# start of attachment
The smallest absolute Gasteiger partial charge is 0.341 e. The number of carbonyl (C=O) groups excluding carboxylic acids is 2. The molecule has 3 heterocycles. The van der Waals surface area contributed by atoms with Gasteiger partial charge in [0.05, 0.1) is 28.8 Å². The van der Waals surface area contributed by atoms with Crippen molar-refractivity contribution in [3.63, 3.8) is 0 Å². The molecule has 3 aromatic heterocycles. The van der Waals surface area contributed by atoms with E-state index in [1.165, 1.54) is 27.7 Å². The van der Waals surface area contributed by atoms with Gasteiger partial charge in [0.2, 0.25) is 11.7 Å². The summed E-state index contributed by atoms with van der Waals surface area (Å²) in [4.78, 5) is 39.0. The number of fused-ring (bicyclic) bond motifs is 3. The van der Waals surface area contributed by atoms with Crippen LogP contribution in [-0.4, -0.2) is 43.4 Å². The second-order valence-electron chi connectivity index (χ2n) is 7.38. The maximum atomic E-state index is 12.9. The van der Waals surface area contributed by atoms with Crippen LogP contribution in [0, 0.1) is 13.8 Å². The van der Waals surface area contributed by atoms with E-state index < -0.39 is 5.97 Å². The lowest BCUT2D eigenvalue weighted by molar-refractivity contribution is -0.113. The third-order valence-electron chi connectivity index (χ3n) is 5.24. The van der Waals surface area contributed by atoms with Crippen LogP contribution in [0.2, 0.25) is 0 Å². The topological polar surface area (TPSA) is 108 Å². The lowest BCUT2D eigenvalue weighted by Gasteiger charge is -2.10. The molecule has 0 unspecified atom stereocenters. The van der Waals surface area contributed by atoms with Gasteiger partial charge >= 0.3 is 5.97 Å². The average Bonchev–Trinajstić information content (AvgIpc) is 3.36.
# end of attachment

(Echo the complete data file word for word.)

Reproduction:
The smallest absolute Gasteiger partial charge is 0.341 e. The number of carbonyl (C=O) groups excluding carboxylic acids is 2. The molecule has 3 heterocycles. The van der Waals surface area contributed by atoms with Gasteiger partial charge in [0.05, 0.1) is 28.8 Å². The van der Waals surface area contributed by atoms with Crippen molar-refractivity contribution in [3.63, 3.8) is 0 Å². The molecule has 3 aromatic heterocycles. The van der Waals surface area contributed by atoms with E-state index in [1.165, 1.54) is 27.7 Å². The van der Waals surface area contributed by atoms with Gasteiger partial charge in [0.2, 0.25) is 11.7 Å². The summed E-state index contributed by atoms with van der Waals surface area (Å²) in [4.78, 5) is 39.0. The number of fused-ring (bicyclic) bond motifs is 3. The van der Waals surface area contributed by atoms with Crippen LogP contribution in [-0.4, -0.2) is 43.4 Å². The second-order valence-electron chi connectivity index (χ2n) is 7.38. The maximum atomic E-state index is 12.9. The van der Waals surface area contributed by atoms with Crippen LogP contribution in [0, 0.1) is 13.8 Å². The van der Waals surface area contributed by atoms with E-state index < -0.39 is 5.97 Å². The lowest BCUT2D eigenvalue weighted by molar-refractivity contribution is -0.113. The third-order valence-electron chi connectivity index (χ3n) is 5.24. The van der Waals surface area contributed by atoms with Crippen LogP contribution in [0.2, 0.25) is 0 Å². The topological polar surface area (TPSA) is 108 Å². The lowest BCUT2D eigenvalue weighted by Gasteiger charge is -2.10. The molecule has 0 unspecified atom stereocenters. The van der Waals surface area contributed by atoms with Gasteiger partial charge >= 0.3 is 5.97 Å². The average Bonchev–Trinajstić information content (AvgIpc) is 3.36.